Nearly everyone is familiar with the story of research Ivan Pavlov and his dogs who he trained to salivate when they heard a bell ringing, even if that bell wasn't followed up by a reward 100% of the time. Watson and his associates at Johns Hopkins would attempt to expand these findings to the human scale with their "Little Albert" experiment.

In the experiment, Watson used a nine-month old child, Albert, to attempt to show that no human behavior is "instinctual" (and thus entirely internal), but rather that everything happens as a result of interaction with one's environment. To show this, he began the experiment by exposing Albert to a number of neutral stimuli, such as rats, masks, pieces of fabric, and so on. In all cases, the child responded with curiosity and no apparent distress whatsoever. In fact, it even reached out and attempted to play with the rat.

After this "baseline" had been established, Watson changed the game. Any time Albert touched the white rat, Watson would strike a steel bar, emitting a sudden loud noise that would cause Albert to grow fearful and cry. Over time, Albert began to regard the rat with a sense of fear and trepidation, even if no noise was made. Additionally, Albert began to fear other things that bore only a passing similarity to the white rat, such as white wool fabric, or the white fur of a Santa Claus costume.

In conducting this experiment, Watson believed he had shown his premise to be true. He had predictably created a behavior by controlling a subject's environment in a specific fashion.

Robber's Cave

Others working a few decades later than Watson would reaffirm the utility of condition in the infamous "Robber's Cave" experiment. Researcher Muzafer Sherif placed 22 young boys into a "summer camp" environment, dividing them into two teams of 11 boys each. Each team thought that they were the only ones that were supposed to be there, and without much provocation from the experimenters, hostilities quickly escalated. Only after introducing conditions in which cooperative behavior produced a reward did the boys begin to behave in accordance with what they had been taught. The idea here is that the mental processes of learned moralism and cooperation had had little effect on the actual behavior of the boys involved.1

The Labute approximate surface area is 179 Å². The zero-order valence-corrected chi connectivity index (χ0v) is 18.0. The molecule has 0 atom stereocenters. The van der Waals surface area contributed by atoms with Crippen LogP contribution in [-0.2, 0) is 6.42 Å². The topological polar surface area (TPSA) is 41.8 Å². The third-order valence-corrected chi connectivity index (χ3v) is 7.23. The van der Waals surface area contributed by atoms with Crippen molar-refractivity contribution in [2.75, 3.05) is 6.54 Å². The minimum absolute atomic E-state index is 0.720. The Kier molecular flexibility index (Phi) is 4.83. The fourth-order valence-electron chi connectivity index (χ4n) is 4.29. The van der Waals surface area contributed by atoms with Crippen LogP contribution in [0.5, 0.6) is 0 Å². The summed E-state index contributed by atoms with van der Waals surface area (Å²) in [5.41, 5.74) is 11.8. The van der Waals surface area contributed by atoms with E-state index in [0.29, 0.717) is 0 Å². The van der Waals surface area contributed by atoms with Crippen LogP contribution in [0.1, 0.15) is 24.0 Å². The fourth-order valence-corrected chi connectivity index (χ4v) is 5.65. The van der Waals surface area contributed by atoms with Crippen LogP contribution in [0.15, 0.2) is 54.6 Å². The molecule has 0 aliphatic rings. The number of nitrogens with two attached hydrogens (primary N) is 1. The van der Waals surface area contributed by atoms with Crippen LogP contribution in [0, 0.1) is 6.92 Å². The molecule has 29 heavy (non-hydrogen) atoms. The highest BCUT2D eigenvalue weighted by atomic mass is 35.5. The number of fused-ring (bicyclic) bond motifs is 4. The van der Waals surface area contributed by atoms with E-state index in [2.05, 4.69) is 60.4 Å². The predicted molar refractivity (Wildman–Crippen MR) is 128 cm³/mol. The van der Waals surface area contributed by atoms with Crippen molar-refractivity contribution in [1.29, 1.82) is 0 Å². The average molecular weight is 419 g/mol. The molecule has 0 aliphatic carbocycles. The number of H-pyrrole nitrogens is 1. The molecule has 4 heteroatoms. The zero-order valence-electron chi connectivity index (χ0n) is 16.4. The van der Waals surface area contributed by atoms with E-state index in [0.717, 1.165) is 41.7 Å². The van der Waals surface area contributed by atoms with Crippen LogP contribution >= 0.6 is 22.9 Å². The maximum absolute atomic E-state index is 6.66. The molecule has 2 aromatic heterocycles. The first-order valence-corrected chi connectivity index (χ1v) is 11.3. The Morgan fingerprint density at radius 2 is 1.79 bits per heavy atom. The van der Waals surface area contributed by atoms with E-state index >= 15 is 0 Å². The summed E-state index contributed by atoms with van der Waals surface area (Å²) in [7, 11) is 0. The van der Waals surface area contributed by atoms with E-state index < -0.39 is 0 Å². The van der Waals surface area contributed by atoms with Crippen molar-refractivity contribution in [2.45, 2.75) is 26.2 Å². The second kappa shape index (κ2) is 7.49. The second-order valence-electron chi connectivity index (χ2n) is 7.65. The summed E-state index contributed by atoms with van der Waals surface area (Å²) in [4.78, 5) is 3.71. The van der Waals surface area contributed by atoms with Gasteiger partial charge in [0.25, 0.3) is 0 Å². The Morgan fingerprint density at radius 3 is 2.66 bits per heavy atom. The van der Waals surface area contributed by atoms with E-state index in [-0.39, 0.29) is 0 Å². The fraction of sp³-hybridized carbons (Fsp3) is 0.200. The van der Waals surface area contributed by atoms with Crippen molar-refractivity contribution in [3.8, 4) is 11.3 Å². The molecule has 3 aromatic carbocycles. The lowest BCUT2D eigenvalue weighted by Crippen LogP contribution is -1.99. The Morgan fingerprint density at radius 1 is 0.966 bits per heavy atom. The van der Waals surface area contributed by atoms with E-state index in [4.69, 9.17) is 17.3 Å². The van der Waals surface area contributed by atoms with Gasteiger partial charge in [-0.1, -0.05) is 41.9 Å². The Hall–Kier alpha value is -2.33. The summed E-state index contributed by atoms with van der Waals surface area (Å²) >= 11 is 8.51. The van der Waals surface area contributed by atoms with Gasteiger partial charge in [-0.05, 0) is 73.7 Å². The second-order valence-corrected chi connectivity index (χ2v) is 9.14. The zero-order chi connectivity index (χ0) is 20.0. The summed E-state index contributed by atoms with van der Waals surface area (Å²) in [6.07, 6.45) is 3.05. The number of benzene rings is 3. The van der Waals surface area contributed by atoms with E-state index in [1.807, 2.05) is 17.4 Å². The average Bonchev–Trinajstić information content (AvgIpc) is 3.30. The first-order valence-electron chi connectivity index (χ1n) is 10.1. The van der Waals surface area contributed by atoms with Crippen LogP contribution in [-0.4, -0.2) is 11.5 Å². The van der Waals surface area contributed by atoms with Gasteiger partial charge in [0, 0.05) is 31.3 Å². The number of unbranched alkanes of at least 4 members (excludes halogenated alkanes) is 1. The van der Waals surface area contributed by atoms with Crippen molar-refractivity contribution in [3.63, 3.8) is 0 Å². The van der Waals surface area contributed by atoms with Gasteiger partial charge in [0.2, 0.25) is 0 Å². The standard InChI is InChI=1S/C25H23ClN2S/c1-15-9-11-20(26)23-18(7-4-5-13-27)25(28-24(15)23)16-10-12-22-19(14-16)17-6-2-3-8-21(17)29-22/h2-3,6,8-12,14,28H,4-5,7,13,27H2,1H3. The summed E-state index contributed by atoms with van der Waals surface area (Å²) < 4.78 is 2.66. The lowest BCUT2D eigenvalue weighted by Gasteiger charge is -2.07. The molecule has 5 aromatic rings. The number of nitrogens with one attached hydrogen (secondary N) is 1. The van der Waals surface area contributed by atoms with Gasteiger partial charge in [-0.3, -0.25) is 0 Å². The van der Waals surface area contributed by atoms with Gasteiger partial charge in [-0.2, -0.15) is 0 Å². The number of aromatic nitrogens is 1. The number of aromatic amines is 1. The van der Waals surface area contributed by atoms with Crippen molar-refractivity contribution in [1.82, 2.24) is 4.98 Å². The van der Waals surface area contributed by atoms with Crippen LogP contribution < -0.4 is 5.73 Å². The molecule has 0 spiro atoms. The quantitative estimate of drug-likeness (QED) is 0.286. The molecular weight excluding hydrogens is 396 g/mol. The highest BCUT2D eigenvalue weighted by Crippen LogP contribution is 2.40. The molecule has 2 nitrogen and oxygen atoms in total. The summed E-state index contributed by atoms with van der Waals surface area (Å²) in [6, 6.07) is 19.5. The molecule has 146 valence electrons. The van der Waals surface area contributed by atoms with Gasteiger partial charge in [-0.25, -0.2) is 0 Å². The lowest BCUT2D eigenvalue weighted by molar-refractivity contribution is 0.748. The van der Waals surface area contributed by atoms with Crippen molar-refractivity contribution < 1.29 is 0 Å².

However, the experiment has had its detractors. Arguing that Watson was forced to end the experiment early, that only one subject was used, and that no attempt was made at reversing the conditioning, some said that the experiment "reveals little evidence either that Albert developed a rat phobia or even that animals consistently evoked his fear". For these detractors, the results were "interesting but uninterpretable."2

While the study of classical conditioning has told us much about the origins of human behavior over the last century, the responsible psychology student still must question the particulars of Watson's findings. For instance, if nothing is instinctual, why is it that he was able to use a loud noise as an "unconditioned stimulus"? Wouldn't the loud noise have to have been conditioned itself to produce the fearful response? As always, no matter what perspective one is studying, questions such as these are worth considering.

One potential answer is the memetic theory proposed by Dawkins in his 1976 book, "The Selfish Gene", in which he posits that the cultural surroundings of a person determine to a large extent a person's perception of reality, in accordance with the "collective experiences" of the culture in question, even at the pre-cognitive level (such as a baby interpreting a loud sound).

  • Methodological Behaviorism was popularized by John B. Watson in his study, "Psychology as the Behaviorist Views It".
  • Its fundamental stance is that conclusions about the origin and nature of human behavior can only be gained by objective study of outward behavior and environment.
  • Thusly, unobservable "private events" such as emotions and dreams are not considered.
  • Behaviorists favor an experimental approach to psychology, as shown in the Little Albert experiment, which helped to spread the acceptance of classical conditioning as an explanation for behavior, and as a therapeutic device.
  • Many detractors feel that Watson too readily dismisses "private events" and that a full understanding of psychology is impossible without them.
  • Other detractors feel that the Little Albert experiment lacks a sound scientific foundation and that its conclusions are debatable.
  • The harshest criticisms seem to come from those individuals who feel that Watson's prescriptions for raising children into responsible, healthy adults instead lead to the cultivation of problems with emotional expression.
  1. Sherif, Muzafer. "Study of positive and negative intergroup attitudes between experimentally produced groups: Robber's Cave Study". University of Oklahoma.
  2. Harris, B. "Whatever Happened to Little Albert?" American Psychologist 34:2, 1979, pp. 151-160.